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Glass is an amorphous (non-crystalline) solid material. Glasses are typically brittle and optically transparent. The most familiar type of glass, used for centuries in windows and drinking vessels, is soda-lime glass, made of about 75% silica (SiO2) plusNa2O, CaO, and several minor additives. Often, the term glass is used in a restricted sense to refer to this specific use. In science, however, the term glass is usually defined in a much wider sense, including every solid that possesses a non-crystalline (i.e.,amorphous) structure and that exhibits a glass transition when heated towards the liquid state. In this wider sense, glasses can be made of quite different classes of materials: metallic alloys, ionic melts, aqueous solutions, molecular liquids, and polymers. For many applications (bottles, eyewear) polymer glasses (acrylic glass, polycarbonate, polyethylene terephthalate) are a lighter alternative to traditional silica glasses. Glass, as a substance, plays an essential role in science and industry. Its chemical, physical, and in particular optical properties make it suitable for applications such as flat glass, container glass, optics and optoelectronics material, laboratory equipment, thermal insulator (glass wool), reinforcement materials (glass-reinforced plastic, glass fiber reinforced concrete), and glass art (art glass, studio glass).

Glass History
From the start of time glass has been available to man. Stone Age man used obsidian (a naturally formed glass) for cutting tools and weapons.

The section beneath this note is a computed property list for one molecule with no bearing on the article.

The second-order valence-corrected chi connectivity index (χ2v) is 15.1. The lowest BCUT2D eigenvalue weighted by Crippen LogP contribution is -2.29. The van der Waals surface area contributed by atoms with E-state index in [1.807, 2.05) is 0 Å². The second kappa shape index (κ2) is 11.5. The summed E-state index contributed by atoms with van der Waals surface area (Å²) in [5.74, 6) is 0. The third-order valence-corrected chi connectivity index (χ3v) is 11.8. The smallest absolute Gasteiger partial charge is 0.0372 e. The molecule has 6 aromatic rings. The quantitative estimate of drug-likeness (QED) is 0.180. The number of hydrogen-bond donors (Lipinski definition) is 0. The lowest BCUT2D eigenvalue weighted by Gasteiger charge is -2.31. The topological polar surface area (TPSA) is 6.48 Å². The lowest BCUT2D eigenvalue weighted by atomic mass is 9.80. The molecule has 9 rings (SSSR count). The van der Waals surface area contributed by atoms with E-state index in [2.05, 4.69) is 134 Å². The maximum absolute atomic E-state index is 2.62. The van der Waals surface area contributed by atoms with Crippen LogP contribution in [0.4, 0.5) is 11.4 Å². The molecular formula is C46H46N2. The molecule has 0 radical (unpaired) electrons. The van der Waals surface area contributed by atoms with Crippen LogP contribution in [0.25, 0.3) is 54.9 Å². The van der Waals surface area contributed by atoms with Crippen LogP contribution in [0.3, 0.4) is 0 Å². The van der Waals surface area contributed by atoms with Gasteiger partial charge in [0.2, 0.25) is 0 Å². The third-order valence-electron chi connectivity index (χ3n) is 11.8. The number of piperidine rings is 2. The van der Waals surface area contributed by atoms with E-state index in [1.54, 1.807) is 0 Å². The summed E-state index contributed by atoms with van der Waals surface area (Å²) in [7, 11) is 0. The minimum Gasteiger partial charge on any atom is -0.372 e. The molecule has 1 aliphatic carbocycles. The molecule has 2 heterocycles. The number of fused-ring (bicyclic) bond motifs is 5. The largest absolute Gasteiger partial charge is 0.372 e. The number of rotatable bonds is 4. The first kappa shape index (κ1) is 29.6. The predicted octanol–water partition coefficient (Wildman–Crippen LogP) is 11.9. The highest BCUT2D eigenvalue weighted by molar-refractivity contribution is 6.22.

The Phoenicians also accidentally discovered glass when cooking near nitrates that when heated formed glass. However, we have to wait until Egyptian times before we can actually trace deliberate glass manufacture which was in the form of beads. In 1500bc, we believe the first glass bottles were made using the "Core-Forming Method". As far as the early history of glass making in Britain goes, the Romans brought the technology with them. This led to the European-wide spread of glass manufacture. British history records glass "Manufacture" dating back to the 13th century when "Broad Sheet" glass can be located to the areas around Sussex and Surrey. In the meantime the Venetians had thrived as glassmakers, as their glass became popular due to its brilliance and creative form. By 1330 the French had also developed "Crown Glass". This took until the 17th century to be produced in England, in London. In England in 1676 George Ravenscroft invented "Lead crystal" by introducing lead oxide to the glass which took on a more brilliant appearance. The 17th century brought a new glass process from France, "Plate glass", a term still used today. This was a process of pouring molten glass onto a table and then rolled. Once cold, the glass was ground under large grinding discs until optically smooth, making it perfect for mirrors. The French had legislated heavy duties on imported glass products which made it impossible for the Venetians to Export, and also offered generous incentives to any Venetian willing to work for them. By the 18th century this technology was being used in England at Ravenhead, producing the first English Polished Plate. 1834, Robert Lucas Chance introduced "Improved Cylinder Sheet" glass which was produced using a process invented in Germany. This produced even finer and larger glasses. This was the glass used to glaze the "Crystal Palace" in London. Until a change in legislation in 1845 when the "Excise Act" was repealed, glass manufacture was under developed in Britain. Once the heavy tax burdens previously placed on glass manufacture were removed, production grew.